Rigoberto GonzalezUSAWriting2013

The writer in me requires three things in order to make art: a good meal, a comfortable workspace, and stimulating interactions. Food fuels me. And if I am content I am compelled to sit at my computer and sing with the keyboard until I lose my voice for the evening. In a private room I can undress my memory and imagination—I can lay bare the sorrows and other emotions that texture the interior lives of my fictional characters, and that color the similes of my poetry. Keeping company with other artists triggers my appetite for creativity. I hear a story and my mind comes alive with possibility. I want to earn my place among the distinguished talent that recognizes me as one of their kind. I was blessed with all three ingredients for the duration of my stay at Civitella. What other choice did I have but to write page after page (200 if you really want to know!) in order to honor that nurturing gift?


My father bought me a left-handed baseball glove, which made my hand look large and masculine, not the feminine, delicate hand I had to remember not to press against my hips. As soon as I slipped it on I knew I would be bored, and I made no effort to hide it as he stood a few yards away, yelling out “Catch!” as if I was made for this meaningless task. The baseball flipped over my gloved hand each time, my wrist a hinge.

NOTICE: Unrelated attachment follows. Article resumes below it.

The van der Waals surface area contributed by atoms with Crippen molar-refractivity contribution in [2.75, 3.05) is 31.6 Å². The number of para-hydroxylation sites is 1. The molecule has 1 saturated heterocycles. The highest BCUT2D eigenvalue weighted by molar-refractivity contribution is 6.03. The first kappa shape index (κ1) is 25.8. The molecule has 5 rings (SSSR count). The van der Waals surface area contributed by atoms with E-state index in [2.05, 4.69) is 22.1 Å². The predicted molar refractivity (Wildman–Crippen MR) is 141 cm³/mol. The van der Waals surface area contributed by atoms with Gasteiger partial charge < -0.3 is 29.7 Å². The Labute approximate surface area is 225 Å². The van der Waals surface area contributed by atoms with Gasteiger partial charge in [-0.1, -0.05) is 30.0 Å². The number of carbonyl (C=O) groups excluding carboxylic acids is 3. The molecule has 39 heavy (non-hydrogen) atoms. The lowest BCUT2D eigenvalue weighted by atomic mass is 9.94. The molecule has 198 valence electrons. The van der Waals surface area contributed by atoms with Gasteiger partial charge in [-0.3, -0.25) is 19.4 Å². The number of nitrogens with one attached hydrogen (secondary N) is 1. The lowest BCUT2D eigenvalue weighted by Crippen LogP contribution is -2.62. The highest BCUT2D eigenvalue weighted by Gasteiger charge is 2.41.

I could see the frustration in my father’s eyes as my cousins stood around to watch, my uncles judging from a distance. It would be yet another athletic failure. His first: the boxing career that didn’t work out. And I, his oldest, nothing of a jock in my baby fat, my soft voice, my gentle nature. I collected stamps and books. I held my girl cousin’s hairpins while she tightened her braids.

My mind wandered, and I changed the ball into an egg, the red membranes glowing through. A seashell holding its salty breath. An avocado pit turned bone-white in the sun. Or maybe, just maybe, it was John Steinbeck’s pearl. I saw all of these wonders flying toward me, but not the baseball itself. The baseball, full of manly rage, came charging at my chest, striking my sternum with a thud that yanked me out of daydream and into the terrible world of disappointed fathers and uncles who willingly exchanged their spectator sport from catch to knock-him-down.

from 'Autobiography of My Hungers' (2013)